Gorgeous Cover- Decent Story

ArtintheBloodArt in the Blood
By: Bonnie MacBird
Release Date: August 27, 2015
Publisher: HarperCollins
Format: Print ARC
Source: McDuffie Communications

Summary:
London. A snowy December, 1888. Sherlock Holmes, 34, is languishing and back on cocaine after a disastrous Ripper investigation. Watson can neither comfort nor rouse his friend – until a strangely encoded letter arrives from Paris.

Mlle La Victoire, a beautiful French cabaret star writes that her young son has vanished, and she has been attacked in the streets of Montmartre.

Racing to Paris with Watson at his side, Holmes discovers the missing child is only the tip of the iceberg of a much larger problem. The most valuable statue since the Winged Victory has been violently stolen in Marseilles, and several children from a silk mill in Lancashire have been found murdered. The clues in all three cases point to a single, untouchable man, an art collector seemingly beyond reach of the law.

Will Holmes recover in time to find the missing boy and stop a rising tide of murders? To do so he must stay one step ahead of a dangerous French rival and the threatening interference of his own brother, Mycroft.

My Thoughts:
First, look at that cover. Take a moment to fully appreciate how absolutely beautiful it is. Okay, now that that’s out of the way let’s talk about the insides. I am a huge fan of the TV show, Sherlock and have loved reading the newest YA renditions and reworking of the classic Sherlock/Mycroft/Watson dynamics. Art in the Blood pulls more from Sir Arthur Conan Doyle’s original works at least in stylistic terms. The time period as well as the writing feels very much like an added work to the older classics. Full disclosure–I’ve never actually read Doyle’s work (!!!). I know. This needs to change.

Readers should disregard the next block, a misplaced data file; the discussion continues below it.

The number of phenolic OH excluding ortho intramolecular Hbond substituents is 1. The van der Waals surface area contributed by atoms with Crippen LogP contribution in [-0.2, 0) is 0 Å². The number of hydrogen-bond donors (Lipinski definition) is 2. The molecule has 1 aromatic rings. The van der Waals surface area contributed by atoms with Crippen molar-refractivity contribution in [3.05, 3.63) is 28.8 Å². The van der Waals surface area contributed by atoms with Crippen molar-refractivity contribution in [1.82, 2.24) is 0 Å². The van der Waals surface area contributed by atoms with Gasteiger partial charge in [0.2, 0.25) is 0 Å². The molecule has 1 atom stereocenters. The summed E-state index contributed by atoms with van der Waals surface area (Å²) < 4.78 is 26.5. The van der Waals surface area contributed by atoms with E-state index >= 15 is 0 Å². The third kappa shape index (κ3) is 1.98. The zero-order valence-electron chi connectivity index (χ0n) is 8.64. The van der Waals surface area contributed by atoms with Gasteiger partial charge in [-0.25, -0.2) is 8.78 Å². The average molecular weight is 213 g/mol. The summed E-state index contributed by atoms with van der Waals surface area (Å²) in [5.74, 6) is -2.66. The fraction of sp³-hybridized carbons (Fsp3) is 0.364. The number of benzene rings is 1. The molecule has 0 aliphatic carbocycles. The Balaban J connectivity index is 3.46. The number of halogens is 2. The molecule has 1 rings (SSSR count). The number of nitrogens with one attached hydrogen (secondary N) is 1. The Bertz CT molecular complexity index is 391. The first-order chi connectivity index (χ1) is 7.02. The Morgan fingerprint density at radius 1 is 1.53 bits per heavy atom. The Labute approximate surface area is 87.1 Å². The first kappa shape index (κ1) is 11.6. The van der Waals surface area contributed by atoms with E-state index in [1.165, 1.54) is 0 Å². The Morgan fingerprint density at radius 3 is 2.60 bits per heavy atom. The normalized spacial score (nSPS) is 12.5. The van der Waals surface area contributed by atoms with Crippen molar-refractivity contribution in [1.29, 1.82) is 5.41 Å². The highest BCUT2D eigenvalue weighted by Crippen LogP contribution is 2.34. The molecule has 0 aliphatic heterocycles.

Sherlock’s character was as expected- playing violin, brooding and genius. Since I’ve not read Doyle’s work I can’t adequately compare this version to the original but I had the impression MacBird incorporated many elements. In comparison to the more modern Sherlock renditions, I felt that this one was fairly accurate. One difference was that MacBird actually made her Sherlock not 100% right all the time. He made an error!

The book followed from Watson’s point of view for the most part though we got a couple chapters from Sherlock’s. The pacing was a tad slower (especially in the beginning) than I expected with the action scenes spaced out. I felt that the mystery wasn’t one in which I needed to figure it out and sadly, I didn’t care what the outcome would be for most of the characters. I feel that there wasn’t enough suspense to really carry the mystery and left me feeling a tad bored in areas.

I did, however, enjoy Sherlock and Watson. Their dynamic was exactly as I’d expect and want. The two start out at odds with Watson having been recently married. I do feel that because I’m such a fan of the TV show I was able to fill in gaps and imbue the characters with personality that I’m not sure was present in the writing. It was difficult to separate my own perceptions from what I was reading and I’d be interested to hear the opinion of a reader that was not a fan of the TV series.

Final Thoughts: